PIRE Publication - Global and regional mortality from 235 causes of death for 20 age groups in 1990 and 2010: a systematic analysis for the Global Burden of Disease Study 2010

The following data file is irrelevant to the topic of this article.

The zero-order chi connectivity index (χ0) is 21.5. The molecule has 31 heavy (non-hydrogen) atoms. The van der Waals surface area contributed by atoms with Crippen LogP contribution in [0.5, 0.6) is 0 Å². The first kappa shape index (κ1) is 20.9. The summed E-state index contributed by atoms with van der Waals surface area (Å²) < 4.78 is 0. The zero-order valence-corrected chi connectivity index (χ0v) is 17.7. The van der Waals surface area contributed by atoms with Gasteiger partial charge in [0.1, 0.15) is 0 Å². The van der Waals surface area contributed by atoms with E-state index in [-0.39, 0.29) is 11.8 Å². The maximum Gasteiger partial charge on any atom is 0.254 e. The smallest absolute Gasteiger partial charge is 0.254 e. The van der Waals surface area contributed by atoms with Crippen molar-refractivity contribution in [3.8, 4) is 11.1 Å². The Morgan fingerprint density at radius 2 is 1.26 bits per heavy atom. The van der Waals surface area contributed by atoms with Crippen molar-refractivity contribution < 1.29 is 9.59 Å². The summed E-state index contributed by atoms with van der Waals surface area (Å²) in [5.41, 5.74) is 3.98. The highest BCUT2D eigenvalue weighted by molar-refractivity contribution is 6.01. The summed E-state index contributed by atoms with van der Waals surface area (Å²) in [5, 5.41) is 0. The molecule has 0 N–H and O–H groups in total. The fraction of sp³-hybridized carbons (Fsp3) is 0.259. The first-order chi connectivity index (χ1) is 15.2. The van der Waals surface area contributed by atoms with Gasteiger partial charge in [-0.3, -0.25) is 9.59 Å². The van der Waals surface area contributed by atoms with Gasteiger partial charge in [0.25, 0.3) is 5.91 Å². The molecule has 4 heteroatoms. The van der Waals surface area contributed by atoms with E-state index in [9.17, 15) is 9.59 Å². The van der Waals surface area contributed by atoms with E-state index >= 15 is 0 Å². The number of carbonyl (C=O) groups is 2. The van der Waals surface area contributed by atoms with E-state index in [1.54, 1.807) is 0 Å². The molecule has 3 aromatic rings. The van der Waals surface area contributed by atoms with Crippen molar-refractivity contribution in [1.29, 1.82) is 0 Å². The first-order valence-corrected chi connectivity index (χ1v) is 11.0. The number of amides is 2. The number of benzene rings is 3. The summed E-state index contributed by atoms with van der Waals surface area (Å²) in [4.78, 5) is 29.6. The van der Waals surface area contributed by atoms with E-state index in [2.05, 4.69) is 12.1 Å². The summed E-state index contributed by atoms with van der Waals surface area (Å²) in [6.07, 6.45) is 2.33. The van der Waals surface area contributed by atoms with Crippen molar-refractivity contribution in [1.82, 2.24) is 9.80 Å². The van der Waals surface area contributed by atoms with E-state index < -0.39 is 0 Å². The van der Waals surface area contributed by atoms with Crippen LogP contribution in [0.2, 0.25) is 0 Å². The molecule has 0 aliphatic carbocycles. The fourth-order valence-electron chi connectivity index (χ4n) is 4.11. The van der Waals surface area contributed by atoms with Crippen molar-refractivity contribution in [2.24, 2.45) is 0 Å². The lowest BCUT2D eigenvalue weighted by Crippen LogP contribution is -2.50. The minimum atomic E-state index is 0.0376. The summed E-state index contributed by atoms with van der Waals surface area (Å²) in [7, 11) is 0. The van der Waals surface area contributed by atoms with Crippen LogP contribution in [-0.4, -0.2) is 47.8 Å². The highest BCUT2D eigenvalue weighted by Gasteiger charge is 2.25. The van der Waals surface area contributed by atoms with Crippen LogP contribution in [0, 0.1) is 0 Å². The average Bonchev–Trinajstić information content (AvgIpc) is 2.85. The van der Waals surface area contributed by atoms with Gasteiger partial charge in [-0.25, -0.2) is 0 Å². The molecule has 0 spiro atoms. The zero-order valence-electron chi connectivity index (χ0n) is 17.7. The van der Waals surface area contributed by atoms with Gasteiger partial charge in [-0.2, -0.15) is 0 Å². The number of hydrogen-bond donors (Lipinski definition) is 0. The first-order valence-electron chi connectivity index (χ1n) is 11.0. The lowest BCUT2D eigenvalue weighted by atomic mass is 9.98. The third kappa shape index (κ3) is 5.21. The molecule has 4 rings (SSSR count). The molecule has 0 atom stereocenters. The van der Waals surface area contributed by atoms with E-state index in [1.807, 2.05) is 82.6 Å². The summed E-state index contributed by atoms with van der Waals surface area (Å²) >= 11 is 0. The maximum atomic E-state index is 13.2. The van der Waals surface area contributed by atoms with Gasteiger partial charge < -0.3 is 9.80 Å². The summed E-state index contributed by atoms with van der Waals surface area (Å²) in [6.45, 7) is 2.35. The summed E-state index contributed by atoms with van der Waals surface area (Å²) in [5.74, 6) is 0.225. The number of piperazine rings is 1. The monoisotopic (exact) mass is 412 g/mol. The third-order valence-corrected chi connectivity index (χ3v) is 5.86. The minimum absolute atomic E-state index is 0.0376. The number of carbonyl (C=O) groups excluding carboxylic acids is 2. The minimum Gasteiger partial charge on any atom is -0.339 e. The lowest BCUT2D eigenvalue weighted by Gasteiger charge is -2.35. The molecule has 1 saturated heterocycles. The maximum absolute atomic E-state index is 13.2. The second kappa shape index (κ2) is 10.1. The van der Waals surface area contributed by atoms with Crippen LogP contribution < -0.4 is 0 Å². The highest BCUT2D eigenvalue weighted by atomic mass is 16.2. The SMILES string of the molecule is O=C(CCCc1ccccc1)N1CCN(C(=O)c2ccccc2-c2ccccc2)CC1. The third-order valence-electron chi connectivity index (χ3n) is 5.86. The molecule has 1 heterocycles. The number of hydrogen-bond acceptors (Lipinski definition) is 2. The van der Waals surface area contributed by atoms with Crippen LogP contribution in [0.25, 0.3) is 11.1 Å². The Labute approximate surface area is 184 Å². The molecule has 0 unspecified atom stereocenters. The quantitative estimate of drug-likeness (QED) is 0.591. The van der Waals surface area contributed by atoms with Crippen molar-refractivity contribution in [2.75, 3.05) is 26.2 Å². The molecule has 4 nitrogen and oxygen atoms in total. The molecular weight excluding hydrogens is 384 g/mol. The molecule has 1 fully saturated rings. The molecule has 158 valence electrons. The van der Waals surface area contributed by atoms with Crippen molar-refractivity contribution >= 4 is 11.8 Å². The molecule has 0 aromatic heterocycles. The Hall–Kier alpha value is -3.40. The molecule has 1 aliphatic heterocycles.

Background: Reliable and timely information on the leading causes of death in populations, and how these are changing, is a crucial input into health policy debates. In the Global Burden of Diseases, Injuries, and Risk Factors Study 2010 (GBD 2010), we aimed to estimate annual deaths for the world and 21 regions between 1980 and 2010 for 235 causes, with uncertainty intervals (UIs), separately by age and sex. Methods: We attempted to identify all available data on causes of death for 187 countries from 1980 to 2010 from vital registration, verbal autopsy, mortality surveillance, censuses, surveys, hospitals, police records, and mortuaries. We assessed data quality for completeness, diagnostic accuracy, missing data, stochastic variations, and probable causes of death. We applied six different modelling strategies to estimate cause-specific mortality trends depending on the strength of the data. For 133 causes and three special aggregates we used the Cause of Death Ensemble model (CODEm) approach, which uses four families of statistical models testing a large set of different models using different permutations of covariates. Model ensembles were developed from these component models. We assessed model performance with rigorous out-of-sample testing of prediction error and the validity of 95% UIs. For 13 causes with low observed numbers of deaths, we developed negative binomial models with plausible covariates. For 27 causes for which death is rare, we modelled the higher level cause in the cause hierarchy of the GBD 2010 and then allocated deaths across component causes proportionately, estimated from all available data in the database. For selected causes (African trypanosomiasis, congenital syphilis, whooping cough, measles, typhoid and parathyroid, leishmaniasis, acute hepatitis E, and HIV/AIDS), we used natural history models based on information on incidence, prevalence, and case-fatality. We separately estimated cause fractions by aetiology for diarrhoea, lower respiratory infections, and meningitis, as well as disaggregations by subcause for chronic kidney disease, maternal disorders, cirrhosis, and liver cancer. For deaths due to collective violence and natural disasters, we used mortality shock regressions. For every cause, we estimated 95% UIs that captured both parameter estimation uncertainty and uncertainty due to model specification where CODEm was used. We constrained cause-specific fractions within every age-sex group to sum to total mortality based on draws from the uncertainty distributions. Findings: In 2010, there were 52·8 million deaths globally. At the most aggregate level, communicable, maternal, neonatal, and nutritional causes were 24·9% of deaths worldwide in 2010, down from 15·9 million (34·1%) of 46·5 million in 1990. This decrease was largely due to decreases in mortality from diarrhoeal disease (from 2·5 to 1·4 million), lower respiratory infections (from 3·4 to 2·8 million), neonatal disorders (from 3·1 to 2·2 million), measles (from 0·63 to 0·13 million), and tetanus (from 0·27 to 0·06 million). Deaths from HIV/AIDS increased from 0·30 million in 1990 to 1·5 million in 2010, reaching a peak of 1·7 million in 2006. Malaria mortality also rose by an estimated 19·9% since 1990 to 1·17 million deaths in 2010. Tuberculosis killed 1·2 million people in 2010. Deaths from non-communicable diseases rose by just under 8 million between 1990 and 2010, accounting for two of every three deaths (34·5 million) worldwide by 2010. 8 million people died from cancer in 2010, 38% more than two decades ago; of these, 1·5 million (19%) were from trachea, bronchus, and lung cancer. Ischaemic heart disease and stroke collectively killed 12·9 million people in 2010, or one in four deaths worldwide, compared with one in five in 1990; 1·3 million deaths were due to diabetes, twice as many as in 1990. The fraction of global deaths due to injuries (5·1 million deaths) was marginally higher in 2010 (9·6%) compared with two decades earlier (8·8%). This was driven by a 46% rise in dea hs worldwide due to road traffic accidents (1·3 million in 2010) and a rise in deaths from falls. Ischaemic heart disease, stroke, chronic obstructive pulmonary disease (COPD), lower respiratory infections, lung cancer, and HIV/AIDS were the leading causes of death in 2010. Ischaemic heart disease, lower respiratory infections, stroke, diarrhoeal disease, malaria, and HIV/AIDS were the leading causes of years of life lost due to premature mortality (YLLs) in 2010, similar to what was estimated for 1990, except for HIV/AIDS and preterm birth complications. YLLs from lower respiratory infections and diarrhoea decreased by 45-54% since 1990; ischaemic heart disease and stroke YLLs increased by 17-28%. Regional variations in leading causes of death were substantial. Communicable, maternal, neonatal, and nutritional causes still accounted for 76% of premature mortality in sub-Saharan Africa in 2010. Age standardised death rates from some key disorders rose (HIV/AIDS, Alzheimer's disease, diabetes mellitus, and chronic kidney disease in particular), but for most diseases, death rates fell in the past two decades; including major vascular diseases, COPD, most forms of cancer, liver cirrhosis, and maternal disorders. For other conditions, notably malaria, prostate cancer, and injuries, little change was noted. Interpretation: Population growth, increased average age of the world's population, and largely decreasing age-specific, sex-specific, and cause-specific death rates combine to drive a broad shift from communicable, maternal, neonatal, and nutritional causes towards non-communicable diseases. Nevertheless, communicable, maternal, neonatal, and nutritional causes remain the dominant causes of YLLs in sub-Saharan Africa. Overlaid on this general pattern of the epidemiological transition, marked regional variation exists in many causes, such as interpersonal violence, suicide, liver cancer, diabetes, cirrhosis, Chagas disease, African trypanosomiasis, melanoma, and others. Regional heterogeneity highlights the importance of sound epidemiological assessments of the causes of death on a regular basis.